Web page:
Next time you visit an old cemetery, look around and see what plants are growing there. And think about the hands that so carefully dug the soil and planted these on the graves of their loved ones.

Copyright Susanna Holstein. All rights reserved. No Republication or Redistribution Allowed without attribution to Susanna Holstein.

Wednesday, January 16, 2019

Being Alone and Loneliness

Larry and I were talking the other day about how some people, as they age, get to feeling lonely, depressed and useless. We are often alone here, just the two of us--although that is certainly a better situation than many who have lost their mate. But still, I can see how sometimes older people feel left out and even useless when they retire and are no longer part of the hurley burley of the rest of the world. I have seen reports that indicate the elderly have surprisingly high rates of suicide, and the main reason is depression.

Where we live, we seldom get visitors. We're off the beaten track, out of the way, and to come here means that we are the destination, not a stop along the way to someplace or other. Right now our driveway is pretty busy with home health and phyical therapy coming to see Larry every other day, but this is certainly not the norm here. Sometimes weeks go by without anyone stopping by and it's just us two old people rattling around.

I have to admit, I am not one who "drops in" on family or friends either. For one thing, most of our friends and our family are a good distance away, the closest being at least a half hour drive--and like us, they're not on the way to anywhere we might regularly travel. The other thing is that this world really isn't a "drop in" kind of place any more, is it? I remember my mother and her friend Mary Lou--Mary Lou would come over every morning for coffee and a chat. Then there was Patsy who also stopped by often, Doris and her husband who came weekly to play darts, and many others. Living in the center of town had its advantages with close neighbors and people passing through.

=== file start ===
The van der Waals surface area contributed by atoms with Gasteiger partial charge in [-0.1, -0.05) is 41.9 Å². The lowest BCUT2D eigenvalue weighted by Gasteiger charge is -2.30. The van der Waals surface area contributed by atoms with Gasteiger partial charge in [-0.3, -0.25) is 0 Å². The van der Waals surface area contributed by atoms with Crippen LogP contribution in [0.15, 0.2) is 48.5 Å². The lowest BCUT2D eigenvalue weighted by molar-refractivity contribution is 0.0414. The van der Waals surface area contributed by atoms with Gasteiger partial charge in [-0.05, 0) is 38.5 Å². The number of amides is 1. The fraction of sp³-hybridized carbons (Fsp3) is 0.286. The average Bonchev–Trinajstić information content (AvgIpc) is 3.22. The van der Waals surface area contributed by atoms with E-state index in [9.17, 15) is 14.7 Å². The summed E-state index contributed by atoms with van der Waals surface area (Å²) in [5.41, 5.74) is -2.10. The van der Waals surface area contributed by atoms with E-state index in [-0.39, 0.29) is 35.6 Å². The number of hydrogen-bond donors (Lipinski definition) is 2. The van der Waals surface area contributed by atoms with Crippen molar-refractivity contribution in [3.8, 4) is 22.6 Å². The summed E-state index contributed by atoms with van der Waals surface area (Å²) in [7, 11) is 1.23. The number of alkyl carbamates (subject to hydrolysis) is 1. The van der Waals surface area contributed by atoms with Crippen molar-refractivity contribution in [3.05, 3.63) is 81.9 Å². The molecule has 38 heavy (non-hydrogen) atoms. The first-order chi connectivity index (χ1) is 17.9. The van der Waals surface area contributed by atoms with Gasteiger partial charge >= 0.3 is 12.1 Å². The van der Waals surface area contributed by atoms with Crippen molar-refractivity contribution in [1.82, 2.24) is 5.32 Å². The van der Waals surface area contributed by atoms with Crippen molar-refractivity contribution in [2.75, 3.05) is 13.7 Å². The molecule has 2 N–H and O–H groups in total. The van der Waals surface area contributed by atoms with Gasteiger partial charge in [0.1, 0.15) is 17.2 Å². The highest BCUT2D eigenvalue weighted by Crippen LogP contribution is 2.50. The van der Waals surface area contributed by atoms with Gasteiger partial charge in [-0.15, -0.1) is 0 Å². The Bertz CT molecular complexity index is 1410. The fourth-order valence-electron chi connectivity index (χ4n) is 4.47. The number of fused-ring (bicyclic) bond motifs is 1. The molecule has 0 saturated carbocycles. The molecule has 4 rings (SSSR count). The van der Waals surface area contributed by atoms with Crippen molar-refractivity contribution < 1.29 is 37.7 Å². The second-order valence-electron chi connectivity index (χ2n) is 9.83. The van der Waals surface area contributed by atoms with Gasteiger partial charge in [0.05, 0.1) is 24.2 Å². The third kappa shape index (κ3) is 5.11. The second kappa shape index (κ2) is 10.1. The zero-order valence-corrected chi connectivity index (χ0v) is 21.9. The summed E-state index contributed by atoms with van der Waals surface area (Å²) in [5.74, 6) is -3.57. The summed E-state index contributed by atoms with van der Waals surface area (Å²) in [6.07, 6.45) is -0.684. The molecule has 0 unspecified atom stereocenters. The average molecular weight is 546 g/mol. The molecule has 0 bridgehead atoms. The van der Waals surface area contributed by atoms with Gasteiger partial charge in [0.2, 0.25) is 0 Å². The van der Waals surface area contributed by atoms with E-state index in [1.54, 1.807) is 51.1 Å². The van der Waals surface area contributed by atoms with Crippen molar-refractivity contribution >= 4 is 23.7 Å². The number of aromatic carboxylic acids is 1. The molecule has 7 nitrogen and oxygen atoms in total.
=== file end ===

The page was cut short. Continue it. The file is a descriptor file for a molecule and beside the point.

But these days, do people still do that? Having not lived in town for years, I don't know but I suspect that these ways have died out as women went out into the workforce and few are actually home during the day. And if they are, they are home-schooling, caring for someone, or working a late shift and trying to sleep and keep up with housework, etc.

For many years we had no telephone, and when we got one so many places were long distance that calling was limited. I haven't quite gotten out of that mold; I call my sons occasionally but rarely do I pick up the phone to call friends. Then there were the years when I had no vehicle or limited access to one, so I didn't go out much. Saturdays were a big deal for me back then because that was go-to-town day, and it was such fun to go to the feed store and the library and the grocery store. Then when I began working my jobs were all long commutes from home, and my time her so limited I cherished the quiet and sanctuary of this place.

I suppose I have lived up on this hill for so long that I actually prefer the quiet and the aloneness. Because even though we have so few visitors, I never feel lonely. I am always busy, and my house is filled with books and other things to occupy my mind. Larry gets out more than I do, and he will drop in on his friends occasionally. But he too says he has never thought he was lonely, and neither of us ever feel useless.

I can imagine how one could get to feeling that way, though, if one had no real interests and didn't read. And as mobility becomes more of a problem with age, going out becomes more difficult. Families grow up, grandchildren move on with their lives, and everyone assumes the old ones are enjoying retirement. Sometimes that's the truth, but other times the elderly relatives are just...lonely.

For now, we're enjoying the comings and goings of the young medical professionals who come to see Larry, and I am enjoying not going anywhere and working on storytelling and writing projects, exploring new recipes and reading some of the hundreds of books on my shelves. I somehow doubt that boredom or loneliness will be a problem for me anytime in the near future.


Copyright Susanna Holstein. All rights reserved. No Republication or Redistribution Allowed without attribution to Susanna Holstein.